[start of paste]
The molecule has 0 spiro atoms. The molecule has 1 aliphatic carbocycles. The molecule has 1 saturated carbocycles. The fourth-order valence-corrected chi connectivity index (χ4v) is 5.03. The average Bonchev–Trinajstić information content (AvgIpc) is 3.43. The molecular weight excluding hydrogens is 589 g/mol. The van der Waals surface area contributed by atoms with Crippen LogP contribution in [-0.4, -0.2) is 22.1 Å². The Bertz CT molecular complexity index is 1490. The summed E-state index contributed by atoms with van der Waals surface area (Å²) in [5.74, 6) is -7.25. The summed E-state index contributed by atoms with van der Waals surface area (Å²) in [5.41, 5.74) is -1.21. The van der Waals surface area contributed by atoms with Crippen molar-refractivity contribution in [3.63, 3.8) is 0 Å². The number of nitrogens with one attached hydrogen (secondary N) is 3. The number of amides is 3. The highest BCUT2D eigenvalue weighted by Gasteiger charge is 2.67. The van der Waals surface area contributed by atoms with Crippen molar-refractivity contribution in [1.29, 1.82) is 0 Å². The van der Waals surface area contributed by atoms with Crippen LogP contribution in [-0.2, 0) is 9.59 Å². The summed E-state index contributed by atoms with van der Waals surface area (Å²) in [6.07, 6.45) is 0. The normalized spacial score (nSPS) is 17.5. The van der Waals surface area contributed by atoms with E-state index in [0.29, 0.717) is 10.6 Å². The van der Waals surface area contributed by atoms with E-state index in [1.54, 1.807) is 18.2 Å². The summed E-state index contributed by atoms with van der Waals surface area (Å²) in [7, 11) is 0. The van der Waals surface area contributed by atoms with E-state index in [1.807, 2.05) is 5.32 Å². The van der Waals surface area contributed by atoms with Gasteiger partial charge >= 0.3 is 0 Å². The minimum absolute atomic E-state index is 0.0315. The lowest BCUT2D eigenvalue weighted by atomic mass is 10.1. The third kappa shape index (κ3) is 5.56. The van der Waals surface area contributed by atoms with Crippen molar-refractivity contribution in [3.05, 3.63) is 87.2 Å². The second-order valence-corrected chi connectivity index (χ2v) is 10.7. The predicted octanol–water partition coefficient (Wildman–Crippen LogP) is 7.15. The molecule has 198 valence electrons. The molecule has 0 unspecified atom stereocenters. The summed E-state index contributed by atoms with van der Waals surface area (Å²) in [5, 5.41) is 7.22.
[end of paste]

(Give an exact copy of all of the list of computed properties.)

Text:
The molecule has 0 spiro atoms. The molecule has 1 aliphatic carbocycles. The molecule has 1 saturated carbocycles. The fourth-order valence-corrected chi connectivity index (χ4v) is 5.03. The average Bonchev–Trinajstić information content (AvgIpc) is 3.43. The molecular weight excluding hydrogens is 589 g/mol. The van der Waals surface area contributed by atoms with Crippen LogP contribution in [-0.4, -0.2) is 22.1 Å². The Bertz CT molecular complexity index is 1490. The summed E-state index contributed by atoms with van der Waals surface area (Å²) in [5.74, 6) is -7.25. The summed E-state index contributed by atoms with van der Waals surface area (Å²) in [5.41, 5.74) is -1.21. The van der Waals surface area contributed by atoms with Crippen molar-refractivity contribution in [3.63, 3.8) is 0 Å². The number of nitrogens with one attached hydrogen (secondary N) is 3. The number of amides is 3. The highest BCUT2D eigenvalue weighted by Gasteiger charge is 2.67. The van der Waals surface area contributed by atoms with Crippen molar-refractivity contribution in [1.29, 1.82) is 0 Å². The van der Waals surface area contributed by atoms with Crippen LogP contribution in [-0.2, 0) is 9.59 Å². The summed E-state index contributed by atoms with van der Waals surface area (Å²) in [6.07, 6.45) is 0. The normalized spacial score (nSPS) is 17.5. The van der Waals surface area contributed by atoms with E-state index in [0.29, 0.717) is 10.6 Å². The van der Waals surface area contributed by atoms with E-state index in [1.54, 1.807) is 18.2 Å². The summed E-state index contributed by atoms with van der Waals surface area (Å²) in [7, 11) is 0. The van der Waals surface area contributed by atoms with E-state index in [1.807, 2.05) is 5.32 Å². The van der Waals surface area contributed by atoms with Gasteiger partial charge >= 0.3 is 0 Å². The minimum absolute atomic E-state index is 0.0315. The lowest BCUT2D eigenvalue weighted by atomic mass is 10.1. The third kappa shape index (κ3) is 5.56. The van der Waals surface area contributed by atoms with Crippen molar-refractivity contribution in [3.05, 3.63) is 87.2 Å². The second-order valence-corrected chi connectivity index (χ2v) is 10.7. The predicted octanol–water partition coefficient (Wildman–Crippen LogP) is 7.15. The molecule has 198 valence electrons. The molecule has 0 unspecified atom stereocenters. The summed E-state index contributed by atoms with van der Waals surface area (Å²) in [5, 5.41) is 7.22.